As for pay scales, you can't judge. A subsistence wage in California (or Amsterdam, or London) is going to be much much higher than in China. Without knowing what the cost of living is there, you can't possibly judge whether their wages are fair.

Like it or not, it is not the place of Europeans and Americans to dictate Chinese minimum wage laws.

So true. I remember being told about the first time the Big 3 tried to set up shops in Mexico... they tried paying wages at or near the wages being made by workers up here in the states. They had a greater than 100% turnover rate (as in, over the course of a year, they cycled through more than a full set of employees). Why? Because the pay rate was so high for that economy that people would work for 9 months, then move back home with their family and live like kings for 5 years... and then come back.

In the end, pay was cut to about 1/3 of the original rate to keep workers from leaving (and thus decreasing turnover by huge amounts).

Moral of the story? Don't judge another country's economy based on what you're used to seeing, and don't assume that because a worker is being paid a wage that you couldn't live off of that it's somehow the same situation for him - it could be fantastic wages in his situation...

dogbone
Aug 18, 2006, 07:40 PM
To reduce the number of employees who want to work over 60 hours would entail employing more workers. I also note that the largest complaint that workers had (20%) was the lack of overtime during off peak times, which would not be alleviated by employing more staff. It would appear that stopping workers who willingly work over 60 hours (as I used to do in my job) would be detrimental to the chinese workers, it's political correctness gorn mad.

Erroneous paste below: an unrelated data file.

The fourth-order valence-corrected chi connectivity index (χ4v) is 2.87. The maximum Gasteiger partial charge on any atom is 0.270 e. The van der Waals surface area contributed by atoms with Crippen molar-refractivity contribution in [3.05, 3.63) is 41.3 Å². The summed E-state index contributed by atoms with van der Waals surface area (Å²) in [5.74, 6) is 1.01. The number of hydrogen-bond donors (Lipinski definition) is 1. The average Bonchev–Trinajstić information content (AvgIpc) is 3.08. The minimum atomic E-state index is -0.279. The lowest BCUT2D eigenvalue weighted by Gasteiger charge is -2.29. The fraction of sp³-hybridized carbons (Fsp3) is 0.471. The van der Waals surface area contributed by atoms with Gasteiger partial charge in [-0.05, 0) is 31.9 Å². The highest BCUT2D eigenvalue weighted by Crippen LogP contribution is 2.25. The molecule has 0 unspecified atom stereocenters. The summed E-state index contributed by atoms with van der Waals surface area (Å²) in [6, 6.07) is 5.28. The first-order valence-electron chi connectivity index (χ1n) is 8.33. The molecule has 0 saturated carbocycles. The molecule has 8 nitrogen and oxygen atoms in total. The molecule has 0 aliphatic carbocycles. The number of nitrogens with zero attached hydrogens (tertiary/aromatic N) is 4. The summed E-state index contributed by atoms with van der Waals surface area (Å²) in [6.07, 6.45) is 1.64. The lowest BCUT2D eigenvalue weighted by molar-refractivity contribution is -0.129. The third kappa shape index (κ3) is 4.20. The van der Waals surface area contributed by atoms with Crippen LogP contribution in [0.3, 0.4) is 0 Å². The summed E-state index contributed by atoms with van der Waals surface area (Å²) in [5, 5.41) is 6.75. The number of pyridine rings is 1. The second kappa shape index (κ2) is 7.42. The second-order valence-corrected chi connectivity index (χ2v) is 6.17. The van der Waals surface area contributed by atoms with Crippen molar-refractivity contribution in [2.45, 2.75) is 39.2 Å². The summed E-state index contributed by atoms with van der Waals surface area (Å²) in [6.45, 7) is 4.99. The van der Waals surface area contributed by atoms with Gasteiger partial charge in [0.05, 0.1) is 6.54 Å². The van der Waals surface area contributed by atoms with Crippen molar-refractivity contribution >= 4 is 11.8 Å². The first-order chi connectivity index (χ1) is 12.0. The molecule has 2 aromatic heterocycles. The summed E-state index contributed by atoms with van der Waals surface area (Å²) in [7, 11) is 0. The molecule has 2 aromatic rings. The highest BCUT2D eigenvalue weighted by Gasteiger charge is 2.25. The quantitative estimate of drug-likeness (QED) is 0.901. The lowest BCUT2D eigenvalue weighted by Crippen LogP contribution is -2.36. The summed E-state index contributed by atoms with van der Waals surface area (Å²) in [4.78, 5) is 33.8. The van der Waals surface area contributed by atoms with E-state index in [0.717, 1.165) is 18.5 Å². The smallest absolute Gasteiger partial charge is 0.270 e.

rvernout
Aug 18, 2006, 08:08 PM
It's always tough to gauge a "fair wage" from one country to the next. Just look at the dramatic price ranges for homes in the US from state to state and even town to town within the same state. I'm not saying that pay rate is good or bad.

i didn't mean to judge. Probably, no sure, the people in China are happy with it. I just wanted to indicate what amount of labour wages Apple puts into your iPod.

bousozoku
Aug 18, 2006, 08:18 PM
Considering that the company created a whole villlage for their workers helps a lot, unless of course, they're charging outrageous money for any purchases they might make.

The environment is probably a lot cleaner and happier than where they might be living otherwise. If you can imagine living in a house with dirt floors and no thing but a whole where the windows would be, you can understand what I mean.

I'm sure that the workers are enthusiastic about making money since the whole country is experiencing an overload of materialism after years of very little. Of course, they might want to work overtime simply because there isn't anything else to do.

Even though the people aren't getting much money, you have to wonder how much the employer is making on the investment and how much the manufacturing costs add to the cost of the iPod.